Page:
• Considering One’s Opponents

    I’ve been playing the anti-creationist game for a while now.  Not as long as some, but as long as most.  What I truly find interesting isn’t the arguments against evolution (though it is interesting to defeat those arguments by learning something new).  It’s not the arguments supporting creationism (including Intelligent Design), because… well… there aren’t any.  It’s not even the thrill of the argument.

    What I find most interesting is the mindset of the believer.  It’s truly stunning to me how a person can decry 150 years worth of empirical, mutually supporting research by using a device that has less than 100 years of research supporting it.  Heck, if you include wireless data transmission, then we’re talking less than 60 years of support.

    But not only do they ignore the evidence for evolution (and all science for that matter), excepting the rare creationist who reads current research looking for a bit of text to take out of context, but they also actively ignore the entire field of research into their own holy book.  If you think the creationist argument is viscous, then you need to read up on the arguments between Bible scholars.

    This just highlights the fundamental difference between skeptics and creationists/dominionists/etc.  It isn’t that they think God created us and therefore hate evolution.  It’s not that their pastor thinks that atheism is a sin, right up there with not tithing.  It’s not even that the creationist (etc) are ignorant or stupid or liars.  Nope, the fundamental difference is simply this:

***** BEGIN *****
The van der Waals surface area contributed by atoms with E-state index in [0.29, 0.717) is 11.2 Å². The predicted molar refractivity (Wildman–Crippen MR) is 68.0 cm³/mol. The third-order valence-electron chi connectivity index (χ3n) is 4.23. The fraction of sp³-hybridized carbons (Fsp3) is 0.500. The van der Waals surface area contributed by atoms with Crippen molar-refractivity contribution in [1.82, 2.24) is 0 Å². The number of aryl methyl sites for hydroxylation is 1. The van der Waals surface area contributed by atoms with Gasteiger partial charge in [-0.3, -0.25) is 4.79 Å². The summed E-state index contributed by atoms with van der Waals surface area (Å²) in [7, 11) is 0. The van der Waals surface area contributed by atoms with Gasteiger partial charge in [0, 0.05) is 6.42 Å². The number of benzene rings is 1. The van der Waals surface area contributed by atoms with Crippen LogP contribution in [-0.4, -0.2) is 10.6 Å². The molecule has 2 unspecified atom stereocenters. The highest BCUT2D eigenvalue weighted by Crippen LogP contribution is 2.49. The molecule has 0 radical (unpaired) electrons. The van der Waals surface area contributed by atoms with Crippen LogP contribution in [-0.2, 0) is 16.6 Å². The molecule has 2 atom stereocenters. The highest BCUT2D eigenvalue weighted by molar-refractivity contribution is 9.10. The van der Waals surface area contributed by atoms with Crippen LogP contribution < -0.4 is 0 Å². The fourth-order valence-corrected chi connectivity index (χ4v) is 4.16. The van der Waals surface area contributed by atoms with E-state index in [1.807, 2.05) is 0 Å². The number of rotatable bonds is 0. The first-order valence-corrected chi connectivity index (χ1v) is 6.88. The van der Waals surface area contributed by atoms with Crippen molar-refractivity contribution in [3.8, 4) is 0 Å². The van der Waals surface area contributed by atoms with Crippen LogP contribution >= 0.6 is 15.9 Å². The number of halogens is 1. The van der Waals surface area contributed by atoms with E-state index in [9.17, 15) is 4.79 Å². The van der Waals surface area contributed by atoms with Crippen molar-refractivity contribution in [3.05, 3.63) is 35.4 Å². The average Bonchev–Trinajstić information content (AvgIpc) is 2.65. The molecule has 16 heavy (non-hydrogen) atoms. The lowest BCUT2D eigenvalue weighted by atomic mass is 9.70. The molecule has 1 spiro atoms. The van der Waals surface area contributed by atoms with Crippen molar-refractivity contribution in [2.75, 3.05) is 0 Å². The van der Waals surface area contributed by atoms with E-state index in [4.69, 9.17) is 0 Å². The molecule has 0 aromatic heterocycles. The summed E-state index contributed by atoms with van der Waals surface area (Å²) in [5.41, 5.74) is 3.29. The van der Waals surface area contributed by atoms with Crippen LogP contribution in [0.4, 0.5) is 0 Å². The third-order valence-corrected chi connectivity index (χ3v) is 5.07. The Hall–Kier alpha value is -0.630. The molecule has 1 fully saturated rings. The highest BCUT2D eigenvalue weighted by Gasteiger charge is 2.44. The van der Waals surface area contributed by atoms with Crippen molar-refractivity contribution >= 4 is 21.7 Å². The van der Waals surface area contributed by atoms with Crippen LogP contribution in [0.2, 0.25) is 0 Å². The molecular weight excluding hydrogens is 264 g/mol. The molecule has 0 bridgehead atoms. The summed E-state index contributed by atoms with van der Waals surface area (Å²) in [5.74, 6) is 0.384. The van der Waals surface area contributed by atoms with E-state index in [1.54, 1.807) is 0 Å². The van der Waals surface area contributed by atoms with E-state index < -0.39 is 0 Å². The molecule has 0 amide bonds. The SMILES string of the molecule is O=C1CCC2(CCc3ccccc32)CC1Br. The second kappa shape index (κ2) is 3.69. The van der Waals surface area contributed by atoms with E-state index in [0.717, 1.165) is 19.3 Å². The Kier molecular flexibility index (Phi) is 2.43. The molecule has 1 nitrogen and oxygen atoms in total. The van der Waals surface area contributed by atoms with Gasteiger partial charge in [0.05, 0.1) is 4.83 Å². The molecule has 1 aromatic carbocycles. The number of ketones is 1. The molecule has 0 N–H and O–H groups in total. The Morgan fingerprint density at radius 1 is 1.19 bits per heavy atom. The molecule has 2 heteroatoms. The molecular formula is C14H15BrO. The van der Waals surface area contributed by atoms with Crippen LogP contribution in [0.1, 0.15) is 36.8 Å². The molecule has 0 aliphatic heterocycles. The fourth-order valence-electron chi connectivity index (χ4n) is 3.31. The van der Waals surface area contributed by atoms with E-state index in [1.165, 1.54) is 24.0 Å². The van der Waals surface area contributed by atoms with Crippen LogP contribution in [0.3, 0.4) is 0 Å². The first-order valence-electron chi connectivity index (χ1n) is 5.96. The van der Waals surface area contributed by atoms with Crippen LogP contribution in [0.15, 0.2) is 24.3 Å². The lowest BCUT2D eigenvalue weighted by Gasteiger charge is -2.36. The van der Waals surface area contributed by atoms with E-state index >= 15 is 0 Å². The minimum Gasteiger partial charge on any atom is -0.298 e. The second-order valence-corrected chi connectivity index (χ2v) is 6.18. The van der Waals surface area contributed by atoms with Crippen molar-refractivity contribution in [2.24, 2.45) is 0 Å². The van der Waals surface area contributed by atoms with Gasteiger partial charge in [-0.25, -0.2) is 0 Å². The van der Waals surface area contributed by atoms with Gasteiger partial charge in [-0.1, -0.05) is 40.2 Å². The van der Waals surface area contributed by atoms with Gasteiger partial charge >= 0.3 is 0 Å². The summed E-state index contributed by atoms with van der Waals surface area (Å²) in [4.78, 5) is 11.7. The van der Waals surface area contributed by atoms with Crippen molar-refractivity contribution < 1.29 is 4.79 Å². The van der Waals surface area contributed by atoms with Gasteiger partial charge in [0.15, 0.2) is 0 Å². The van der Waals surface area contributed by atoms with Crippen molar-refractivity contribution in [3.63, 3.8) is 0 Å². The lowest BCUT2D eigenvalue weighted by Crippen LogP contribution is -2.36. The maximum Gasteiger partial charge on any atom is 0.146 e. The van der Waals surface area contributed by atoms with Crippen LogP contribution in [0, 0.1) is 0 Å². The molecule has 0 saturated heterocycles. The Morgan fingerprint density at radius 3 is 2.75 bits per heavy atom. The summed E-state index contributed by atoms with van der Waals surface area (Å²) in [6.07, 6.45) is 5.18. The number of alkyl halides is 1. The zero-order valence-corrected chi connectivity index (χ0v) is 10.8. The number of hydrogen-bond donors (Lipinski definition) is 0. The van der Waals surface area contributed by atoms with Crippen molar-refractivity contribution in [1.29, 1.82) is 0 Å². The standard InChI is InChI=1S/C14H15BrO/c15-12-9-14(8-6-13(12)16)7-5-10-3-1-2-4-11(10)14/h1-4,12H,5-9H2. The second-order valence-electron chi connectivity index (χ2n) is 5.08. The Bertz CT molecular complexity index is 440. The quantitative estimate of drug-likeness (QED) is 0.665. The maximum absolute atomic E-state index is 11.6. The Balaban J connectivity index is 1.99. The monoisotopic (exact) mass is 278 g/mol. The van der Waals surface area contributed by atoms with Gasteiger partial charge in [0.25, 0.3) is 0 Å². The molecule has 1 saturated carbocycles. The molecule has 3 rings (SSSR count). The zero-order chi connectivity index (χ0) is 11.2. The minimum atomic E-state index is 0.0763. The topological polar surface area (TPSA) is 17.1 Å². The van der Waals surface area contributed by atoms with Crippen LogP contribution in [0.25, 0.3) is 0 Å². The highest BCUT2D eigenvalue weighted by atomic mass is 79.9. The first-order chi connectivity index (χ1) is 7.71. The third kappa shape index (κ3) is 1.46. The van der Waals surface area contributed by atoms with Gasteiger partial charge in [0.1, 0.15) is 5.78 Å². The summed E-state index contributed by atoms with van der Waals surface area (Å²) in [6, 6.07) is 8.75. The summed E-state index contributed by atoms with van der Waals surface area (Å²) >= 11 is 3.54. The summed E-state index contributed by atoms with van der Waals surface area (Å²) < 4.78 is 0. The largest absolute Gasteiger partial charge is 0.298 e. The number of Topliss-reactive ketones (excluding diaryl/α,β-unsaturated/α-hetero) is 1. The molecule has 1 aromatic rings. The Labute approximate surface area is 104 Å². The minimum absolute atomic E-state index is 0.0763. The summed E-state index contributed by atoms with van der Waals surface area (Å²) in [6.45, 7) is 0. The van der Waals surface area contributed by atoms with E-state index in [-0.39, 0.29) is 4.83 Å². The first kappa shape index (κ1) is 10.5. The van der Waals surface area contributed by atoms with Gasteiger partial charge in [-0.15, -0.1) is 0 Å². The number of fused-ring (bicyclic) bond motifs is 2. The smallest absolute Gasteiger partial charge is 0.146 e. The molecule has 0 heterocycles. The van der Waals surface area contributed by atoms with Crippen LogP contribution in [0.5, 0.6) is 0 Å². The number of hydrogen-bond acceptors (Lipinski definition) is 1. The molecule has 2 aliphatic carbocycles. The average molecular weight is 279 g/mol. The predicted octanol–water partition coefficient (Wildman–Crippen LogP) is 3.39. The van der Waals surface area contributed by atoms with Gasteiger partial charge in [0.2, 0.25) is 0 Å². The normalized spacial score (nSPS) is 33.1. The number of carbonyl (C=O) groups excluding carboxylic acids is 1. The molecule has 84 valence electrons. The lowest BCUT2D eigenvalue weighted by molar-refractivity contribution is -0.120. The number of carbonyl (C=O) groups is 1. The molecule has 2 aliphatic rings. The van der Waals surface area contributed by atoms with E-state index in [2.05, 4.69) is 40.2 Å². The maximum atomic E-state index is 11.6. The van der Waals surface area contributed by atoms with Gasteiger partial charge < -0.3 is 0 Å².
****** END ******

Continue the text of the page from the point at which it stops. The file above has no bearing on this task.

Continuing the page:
Questioning authority

    Skeptics, atheists, free-thinkers (sometimes), and scientists all do this.  Creationists, fundamentalists, and other religious people do not.

    In my own church upbringing, I watched a man shake his head during an entire sermon from a guest pastor.  But that man, shook the pastor’s hand and told him ‘great sermon’.  Why?  He obviously disagreed with the pastor.  But one does not argue with one’s pastor in the same way that one does not fornicate with one’s mother.  Even a guest pastor has much, much more authority to the church than a member of the congregation.

    I’m willing to bet that the pastor was saying something that the man heard differently when he was just a boy in Sunday school.  That’s how the cultural imprinting of religion works.  When a person is 5, they go to Sunday school and sing “Jesus loves me, this I know”.  Twenty-five years later, that person has been conditioned to accept the pastor as truth, regardless of anything else and will happily stand on street corners telling gay people that they should be put in jail.  Not because they thinks it’s right, but because they DON’T THINK… not anymore.

    That’s why creationists always attack Darwin.  They can’t understand that Darwin is not the scientists’ leader, that we don’t hold everything Darwin said as gospel.  They don’t understand why a creationist saying Darwin was a racist or a slavery supporter or anything else affects evolutionary theory.  They just don’t get that the ideas, the evidence, the theory is different from the man who delivered it.  Hitler could have come up with evolutionary theory and it would just as valid as it is today, provided that the evidence was there.